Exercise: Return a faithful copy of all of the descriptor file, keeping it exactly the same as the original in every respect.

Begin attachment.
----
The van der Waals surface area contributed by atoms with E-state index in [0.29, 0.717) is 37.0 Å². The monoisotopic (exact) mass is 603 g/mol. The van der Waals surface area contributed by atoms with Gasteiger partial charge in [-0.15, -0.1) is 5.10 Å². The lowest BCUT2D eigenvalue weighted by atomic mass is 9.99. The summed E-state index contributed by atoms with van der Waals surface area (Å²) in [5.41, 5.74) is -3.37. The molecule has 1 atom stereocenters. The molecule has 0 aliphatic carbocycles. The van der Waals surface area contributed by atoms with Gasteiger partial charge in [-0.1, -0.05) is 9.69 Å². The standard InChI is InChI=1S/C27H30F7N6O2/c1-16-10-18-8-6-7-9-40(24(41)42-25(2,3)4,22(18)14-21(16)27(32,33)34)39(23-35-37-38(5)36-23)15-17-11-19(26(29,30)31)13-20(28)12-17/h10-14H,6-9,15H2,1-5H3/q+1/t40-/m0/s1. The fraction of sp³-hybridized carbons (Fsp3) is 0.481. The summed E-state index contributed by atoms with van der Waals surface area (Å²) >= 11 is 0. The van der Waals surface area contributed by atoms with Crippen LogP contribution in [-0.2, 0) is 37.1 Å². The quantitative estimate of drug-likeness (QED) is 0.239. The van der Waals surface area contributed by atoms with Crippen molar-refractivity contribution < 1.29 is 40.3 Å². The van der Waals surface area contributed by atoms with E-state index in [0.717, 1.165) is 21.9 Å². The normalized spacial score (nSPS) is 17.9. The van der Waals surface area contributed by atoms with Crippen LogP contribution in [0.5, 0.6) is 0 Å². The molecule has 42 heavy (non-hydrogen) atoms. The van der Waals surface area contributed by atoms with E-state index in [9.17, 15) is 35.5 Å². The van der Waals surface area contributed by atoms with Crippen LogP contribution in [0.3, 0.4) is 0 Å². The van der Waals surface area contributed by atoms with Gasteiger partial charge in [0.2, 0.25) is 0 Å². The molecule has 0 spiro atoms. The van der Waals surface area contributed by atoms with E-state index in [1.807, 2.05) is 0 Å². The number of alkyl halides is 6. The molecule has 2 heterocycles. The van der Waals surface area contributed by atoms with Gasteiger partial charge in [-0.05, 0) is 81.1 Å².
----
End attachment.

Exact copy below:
The van der Waals surface area contributed by atoms with E-state index in [0.29, 0.717) is 37.0 Å². The monoisotopic (exact) mass is 603 g/mol. The van der Waals surface area contributed by atoms with Gasteiger partial charge in [-0.15, -0.1) is 5.10 Å². The lowest BCUT2D eigenvalue weighted by atomic mass is 9.99. The summed E-state index contributed by atoms with van der Waals surface area (Å²) in [5.41, 5.74) is -3.37. The molecule has 1 atom stereocenters. The molecule has 0 aliphatic carbocycles. The van der Waals surface area contributed by atoms with Gasteiger partial charge in [-0.1, -0.05) is 9.69 Å². The standard InChI is InChI=1S/C27H30F7N6O2/c1-16-10-18-8-6-7-9-40(24(41)42-25(2,3)4,22(18)14-21(16)27(32,33)34)39(23-35-37-38(5)36-23)15-17-11-19(26(29,30)31)13-20(28)12-17/h10-14H,6-9,15H2,1-5H3/q+1/t40-/m0/s1. The fraction of sp³-hybridized carbons (Fsp3) is 0.481. The summed E-state index contributed by atoms with van der Waals surface area (Å²) >= 11 is 0. The van der Waals surface area contributed by atoms with Crippen LogP contribution in [-0.2, 0) is 37.1 Å². The quantitative estimate of drug-likeness (QED) is 0.239. The van der Waals surface area contributed by atoms with Crippen molar-refractivity contribution < 1.29 is 40.3 Å². The van der Waals surface area contributed by atoms with E-state index in [0.717, 1.165) is 21.9 Å². The normalized spacial score (nSPS) is 17.9. The van der Waals surface area contributed by atoms with Crippen LogP contribution in [0.5, 0.6) is 0 Å². The molecule has 42 heavy (non-hydrogen) atoms. The van der Waals surface area contributed by atoms with E-state index in [9.17, 15) is 35.5 Å². The van der Waals surface area contributed by atoms with Crippen LogP contribution in [0.3, 0.4) is 0 Å². The van der Waals surface area contributed by atoms with Gasteiger partial charge in [0.2, 0.25) is 0 Å². The molecule has 0 spiro atoms. The van der Waals surface area contributed by atoms with E-state index in [1.807, 2.05) is 0 Å². The number of alkyl halides is 6. The molecule has 2 heterocycles. The van der Waals surface area contributed by atoms with Gasteiger partial charge in [-0.05, 0) is 81.1 Å².